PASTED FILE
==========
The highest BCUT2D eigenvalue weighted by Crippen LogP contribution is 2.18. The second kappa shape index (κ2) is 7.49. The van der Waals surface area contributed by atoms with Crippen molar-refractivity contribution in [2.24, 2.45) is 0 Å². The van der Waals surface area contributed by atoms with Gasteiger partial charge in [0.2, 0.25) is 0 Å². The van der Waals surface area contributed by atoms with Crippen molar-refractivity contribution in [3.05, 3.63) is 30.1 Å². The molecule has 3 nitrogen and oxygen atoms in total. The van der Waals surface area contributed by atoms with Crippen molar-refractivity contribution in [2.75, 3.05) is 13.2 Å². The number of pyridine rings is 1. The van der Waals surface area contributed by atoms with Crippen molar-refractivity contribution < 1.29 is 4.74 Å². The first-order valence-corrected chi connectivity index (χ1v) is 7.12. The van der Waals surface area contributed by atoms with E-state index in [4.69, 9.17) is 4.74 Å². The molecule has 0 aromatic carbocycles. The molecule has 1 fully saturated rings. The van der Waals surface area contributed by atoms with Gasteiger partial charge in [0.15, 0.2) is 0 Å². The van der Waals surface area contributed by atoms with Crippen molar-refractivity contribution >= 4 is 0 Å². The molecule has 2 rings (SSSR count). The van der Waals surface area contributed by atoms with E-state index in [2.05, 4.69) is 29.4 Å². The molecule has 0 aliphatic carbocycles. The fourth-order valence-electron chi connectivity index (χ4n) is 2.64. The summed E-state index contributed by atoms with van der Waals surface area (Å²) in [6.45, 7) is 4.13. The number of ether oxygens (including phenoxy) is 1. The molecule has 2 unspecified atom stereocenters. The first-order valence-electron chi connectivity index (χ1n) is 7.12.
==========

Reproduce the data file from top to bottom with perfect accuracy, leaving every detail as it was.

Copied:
The highest BCUT2D eigenvalue weighted by Crippen LogP contribution is 2.18. The second kappa shape index (κ2) is 7.49. The van der Waals surface area contributed by atoms with Crippen molar-refractivity contribution in [2.24, 2.45) is 0 Å². The van der Waals surface area contributed by atoms with Gasteiger partial charge in [0.2, 0.25) is 0 Å². The van der Waals surface area contributed by atoms with Crippen molar-refractivity contribution in [3.05, 3.63) is 30.1 Å². The molecule has 3 nitrogen and oxygen atoms in total. The van der Waals surface area contributed by atoms with Crippen molar-refractivity contribution in [2.75, 3.05) is 13.2 Å². The number of pyridine rings is 1. The van der Waals surface area contributed by atoms with Crippen molar-refractivity contribution < 1.29 is 4.74 Å². The first-order valence-corrected chi connectivity index (χ1v) is 7.12. The van der Waals surface area contributed by atoms with E-state index in [4.69, 9.17) is 4.74 Å². The molecule has 0 aromatic carbocycles. The molecule has 1 fully saturated rings. The van der Waals surface area contributed by atoms with Gasteiger partial charge in [0.15, 0.2) is 0 Å². The van der Waals surface area contributed by atoms with Crippen molar-refractivity contribution >= 4 is 0 Å². The molecule has 2 rings (SSSR count). The van der Waals surface area contributed by atoms with E-state index in [2.05, 4.69) is 29.4 Å². The molecule has 0 aliphatic carbocycles. The fourth-order valence-electron chi connectivity index (χ4n) is 2.64. The summed E-state index contributed by atoms with van der Waals surface area (Å²) in [6.45, 7) is 4.13. The number of ether oxygens (including phenoxy) is 1. The molecule has 2 unspecified atom stereocenters. The first-order valence-electron chi connectivity index (χ1n) is 7.12.